Organic Education: Increasing Opportunities for Farmers and Processors

Project Overview

Project Type: Research and Education
Funds awarded in 2006: $114,811.00
Projected End Date: 12/31/2010
Region: North Central
State: North Dakota
Project Coordinator:

Annual Reports


  • Fruits: berries (brambles)
  • Animals: bovine, poultry
  • Animal Products: meat


  • Education and Training: general education and training

    Proposal abstract:

    Out migration, an aging producer base, and limited job opportunities are serious concerns in North Dakota communities. By increasing producers’ and regional processors’ profit margins, farm families and regional processors can sustain their rural way of life. Organic markets offer significant opportunities for Midwestern producers and processors. Organic markets are predicted to grow at a rate of 13.8 percent in the next five years, with some products such as organic meat and poultry growing even more quickly. This project, proposed by the Foundation for Agricultural and Rural Resources Management and Sustainability (FARRMS), will educate farmers and processors about organic methods in order to increase their profit margin by entering into these niche markets. This project will focus on two related outcomes: 1) increasing farmers’ knowledge and implementation of organic farming practices and 2) increasing farmers and processors’ awareness of and actual regional product marketed through segregated and organic markets. This project will be tailored to address the needs of transitioning organic farmers and processors. It will also work to link these two groups together to bolster the region’s economy by creating new regional organic markets. Two education programs will be developed and implemented in the course of this project: 1) increasing organic agricultural practices, and 2) growing organic processing and niche markets. FARRMS will convene focus groups of farmers and processors to determine the content of these educational programs. With the help of an evaluation consultant, FARRMS will develop an on-going evaluation process including a producer/stakeholder evaluation team, which will meet at least once annually to evaluate the project’s progress and plan adjustments in the program as needed.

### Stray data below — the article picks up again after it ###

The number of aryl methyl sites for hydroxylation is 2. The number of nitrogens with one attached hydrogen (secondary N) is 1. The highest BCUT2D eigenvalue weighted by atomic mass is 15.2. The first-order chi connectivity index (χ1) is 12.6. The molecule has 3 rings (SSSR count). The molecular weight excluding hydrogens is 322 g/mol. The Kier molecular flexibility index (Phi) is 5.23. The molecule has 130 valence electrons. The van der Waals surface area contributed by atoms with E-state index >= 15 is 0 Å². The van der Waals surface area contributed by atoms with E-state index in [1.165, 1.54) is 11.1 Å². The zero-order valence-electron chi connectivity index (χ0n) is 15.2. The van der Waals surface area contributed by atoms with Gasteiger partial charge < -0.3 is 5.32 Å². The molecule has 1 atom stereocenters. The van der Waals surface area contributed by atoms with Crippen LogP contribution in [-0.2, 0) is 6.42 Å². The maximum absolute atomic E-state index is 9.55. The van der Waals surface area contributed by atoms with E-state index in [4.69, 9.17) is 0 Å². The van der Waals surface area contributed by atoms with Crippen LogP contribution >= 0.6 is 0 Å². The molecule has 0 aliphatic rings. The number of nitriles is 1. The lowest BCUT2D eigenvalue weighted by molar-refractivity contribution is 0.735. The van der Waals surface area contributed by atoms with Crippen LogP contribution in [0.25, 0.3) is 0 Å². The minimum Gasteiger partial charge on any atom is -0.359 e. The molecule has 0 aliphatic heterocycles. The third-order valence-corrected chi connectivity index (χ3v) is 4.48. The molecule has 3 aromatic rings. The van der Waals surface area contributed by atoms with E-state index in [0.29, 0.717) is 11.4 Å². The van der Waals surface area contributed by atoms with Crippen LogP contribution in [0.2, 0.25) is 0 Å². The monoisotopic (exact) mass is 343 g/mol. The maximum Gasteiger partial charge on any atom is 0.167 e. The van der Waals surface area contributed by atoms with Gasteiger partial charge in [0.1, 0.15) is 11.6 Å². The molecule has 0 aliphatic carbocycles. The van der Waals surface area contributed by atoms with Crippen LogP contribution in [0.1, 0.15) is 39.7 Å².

Project objectives from proposal:

    The Foundation for Agricultural and Rural Resources Management and Sustainability (FARRMS) was established to serve the region in exploring and implementing practices and methods, which further the sustainability of farms and rural communities. This project is designed with the long-term outcome of increasing farmers’ and processors’ profit margins by entering into organic markets. The project also strives to create additional markets for all organic farmers in the region by growing the number of regional organic processors. Together these steps will help keep farm families on the farm and local processors in the region and ultimately help sustain rural communities.

    Phase 1 of the project will be the establishment of an education and mentoring program focusing on organic agriculture methods. The target audiences for this phase will be beginning farmers and conventional farmers considering transition into organic production.

    • Short-Term Outcome 1: Increasing conventional and new farmers’ and processors’ knowledge of organic farming practices.
    • Intermediate Outcome 1: Increasing the number of farmers implementing organic practices in North Dakota.

    Phase 2 of this project will be the establishment of an education program about organic processing and niche markets. The target audiences for this phase of the project include organic farmers and regional processors. Marketing opportunities will arise as a result of growers and processors connecting with each other at the educational events and as new products are developed.

    • Short-Term Outcome 2: Increasing farmers’ and processors’ awareness of organic and niche markets, which have the potential to increase profit margins.
    • Intermediate Outcome 2: Increasing the number of regional processors marketing organic products and sourcing regional organic raw products.

    Any opinions, findings, conclusions, or recommendations expressed in this publication are those of the author(s) and do not necessarily reflect the view of the U.S. Department of Agriculture or SARE.